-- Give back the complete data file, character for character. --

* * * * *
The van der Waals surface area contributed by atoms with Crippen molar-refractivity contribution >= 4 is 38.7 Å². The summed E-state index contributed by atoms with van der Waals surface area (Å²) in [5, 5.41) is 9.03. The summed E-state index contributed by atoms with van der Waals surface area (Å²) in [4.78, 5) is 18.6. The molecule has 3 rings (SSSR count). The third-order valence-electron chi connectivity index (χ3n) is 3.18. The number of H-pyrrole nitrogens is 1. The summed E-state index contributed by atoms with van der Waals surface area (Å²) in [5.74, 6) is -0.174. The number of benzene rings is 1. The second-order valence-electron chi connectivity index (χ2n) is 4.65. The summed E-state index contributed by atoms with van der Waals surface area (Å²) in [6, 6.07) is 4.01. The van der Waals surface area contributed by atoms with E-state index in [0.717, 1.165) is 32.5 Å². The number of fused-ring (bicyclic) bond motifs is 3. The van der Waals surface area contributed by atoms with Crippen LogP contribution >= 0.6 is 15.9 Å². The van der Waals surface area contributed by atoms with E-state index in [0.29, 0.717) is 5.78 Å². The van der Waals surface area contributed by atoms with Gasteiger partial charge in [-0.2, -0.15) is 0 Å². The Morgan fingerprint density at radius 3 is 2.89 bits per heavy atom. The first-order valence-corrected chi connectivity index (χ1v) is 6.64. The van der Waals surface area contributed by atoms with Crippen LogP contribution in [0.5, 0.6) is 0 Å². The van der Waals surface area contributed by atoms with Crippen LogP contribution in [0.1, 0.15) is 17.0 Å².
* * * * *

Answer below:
The van der Waals surface area contributed by atoms with Crippen molar-refractivity contribution >= 4 is 38.7 Å². The summed E-state index contributed by atoms with van der Waals surface area (Å²) in [5, 5.41) is 9.03. The summed E-state index contributed by atoms with van der Waals surface area (Å²) in [4.78, 5) is 18.6. The molecule has 3 rings (SSSR count). The third-order valence-electron chi connectivity index (χ3n) is 3.18. The number of H-pyrrole nitrogens is 1. The summed E-state index contributed by atoms with van der Waals surface area (Å²) in [5.74, 6) is -0.174. The number of benzene rings is 1. The second-order valence-electron chi connectivity index (χ2n) is 4.65. The summed E-state index contributed by atoms with van der Waals surface area (Å²) in [6, 6.07) is 4.01. The van der Waals surface area contributed by atoms with E-state index in [0.717, 1.165) is 32.5 Å². The number of fused-ring (bicyclic) bond motifs is 3. The van der Waals surface area contributed by atoms with Crippen LogP contribution >= 0.6 is 15.9 Å². The van der Waals surface area contributed by atoms with E-state index in [0.29, 0.717) is 5.78 Å². The van der Waals surface area contributed by atoms with Gasteiger partial charge in [-0.2, -0.15) is 0 Å². The Morgan fingerprint density at radius 3 is 2.89 bits per heavy atom. The first-order valence-corrected chi connectivity index (χ1v) is 6.64. The van der Waals surface area contributed by atoms with Crippen LogP contribution in [0.5, 0.6) is 0 Å². The van der Waals surface area contributed by atoms with Crippen LogP contribution in [0.1, 0.15) is 17.0 Å².